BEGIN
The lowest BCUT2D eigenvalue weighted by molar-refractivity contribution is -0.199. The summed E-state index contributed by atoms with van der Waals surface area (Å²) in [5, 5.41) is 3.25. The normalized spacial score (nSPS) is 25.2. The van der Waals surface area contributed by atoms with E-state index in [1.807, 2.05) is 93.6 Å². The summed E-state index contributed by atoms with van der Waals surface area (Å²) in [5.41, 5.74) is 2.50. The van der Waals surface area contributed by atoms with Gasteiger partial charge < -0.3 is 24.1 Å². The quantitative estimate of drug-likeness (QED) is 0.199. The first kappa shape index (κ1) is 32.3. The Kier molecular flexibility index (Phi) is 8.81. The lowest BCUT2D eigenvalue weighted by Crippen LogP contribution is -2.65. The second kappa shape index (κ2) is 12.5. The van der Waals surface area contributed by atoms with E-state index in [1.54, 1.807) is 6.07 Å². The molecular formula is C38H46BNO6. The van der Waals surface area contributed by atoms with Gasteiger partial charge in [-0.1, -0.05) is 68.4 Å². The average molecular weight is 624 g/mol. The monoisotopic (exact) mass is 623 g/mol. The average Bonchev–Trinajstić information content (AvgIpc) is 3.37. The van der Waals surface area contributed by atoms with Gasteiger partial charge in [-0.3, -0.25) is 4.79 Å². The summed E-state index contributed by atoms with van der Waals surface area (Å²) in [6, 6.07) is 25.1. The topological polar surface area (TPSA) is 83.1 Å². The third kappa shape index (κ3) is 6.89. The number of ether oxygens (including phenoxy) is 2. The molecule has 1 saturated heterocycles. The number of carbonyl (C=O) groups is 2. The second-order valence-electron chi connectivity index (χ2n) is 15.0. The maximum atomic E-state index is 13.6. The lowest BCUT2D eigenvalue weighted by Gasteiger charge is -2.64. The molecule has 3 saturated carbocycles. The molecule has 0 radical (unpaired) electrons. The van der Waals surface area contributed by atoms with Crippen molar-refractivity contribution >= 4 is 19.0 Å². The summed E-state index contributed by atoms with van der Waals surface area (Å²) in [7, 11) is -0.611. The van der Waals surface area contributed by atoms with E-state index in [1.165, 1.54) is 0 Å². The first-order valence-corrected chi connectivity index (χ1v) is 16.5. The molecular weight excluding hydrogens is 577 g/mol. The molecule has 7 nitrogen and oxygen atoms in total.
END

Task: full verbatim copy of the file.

The lowest BCUT2D eigenvalue weighted by molar-refractivity contribution is -0.199. The summed E-state index contributed by atoms with van der Waals surface area (Å²) in [5, 5.41) is 3.25. The normalized spacial score (nSPS) is 25.2. The van der Waals surface area contributed by atoms with E-state index in [1.807, 2.05) is 93.6 Å². The summed E-state index contributed by atoms with van der Waals surface area (Å²) in [5.41, 5.74) is 2.50. The van der Waals surface area contributed by atoms with Gasteiger partial charge < -0.3 is 24.1 Å². The quantitative estimate of drug-likeness (QED) is 0.199. The first kappa shape index (κ1) is 32.3. The Kier molecular flexibility index (Phi) is 8.81. The lowest BCUT2D eigenvalue weighted by Crippen LogP contribution is -2.65. The second kappa shape index (κ2) is 12.5. The van der Waals surface area contributed by atoms with E-state index in [1.54, 1.807) is 6.07 Å². The molecular formula is C38H46BNO6. The van der Waals surface area contributed by atoms with Gasteiger partial charge in [-0.1, -0.05) is 68.4 Å². The average molecular weight is 624 g/mol. The monoisotopic (exact) mass is 623 g/mol. The average Bonchev–Trinajstić information content (AvgIpc) is 3.37. The van der Waals surface area contributed by atoms with Gasteiger partial charge in [-0.3, -0.25) is 4.79 Å². The summed E-state index contributed by atoms with van der Waals surface area (Å²) in [6, 6.07) is 25.1. The topological polar surface area (TPSA) is 83.1 Å². The third kappa shape index (κ3) is 6.89. The number of ether oxygens (including phenoxy) is 2. The molecule has 1 saturated heterocycles. The number of carbonyl (C=O) groups is 2. The second-order valence-electron chi connectivity index (χ2n) is 15.0. The maximum atomic E-state index is 13.6. The lowest BCUT2D eigenvalue weighted by Gasteiger charge is -2.64. The molecule has 3 saturated carbocycles. The molecule has 0 radical (unpaired) electrons. The van der Waals surface area contributed by atoms with Crippen molar-refractivity contribution >= 4 is 19.0 Å². The summed E-state index contributed by atoms with van der Waals surface area (Å²) in [7, 11) is -0.611. The van der Waals surface area contributed by atoms with E-state index in [1.165, 1.54) is 0 Å². The first-order valence-corrected chi connectivity index (χ1v) is 16.5. The molecular weight excluding hydrogens is 577 g/mol. The molecule has 7 nitrogen and oxygen atoms in total.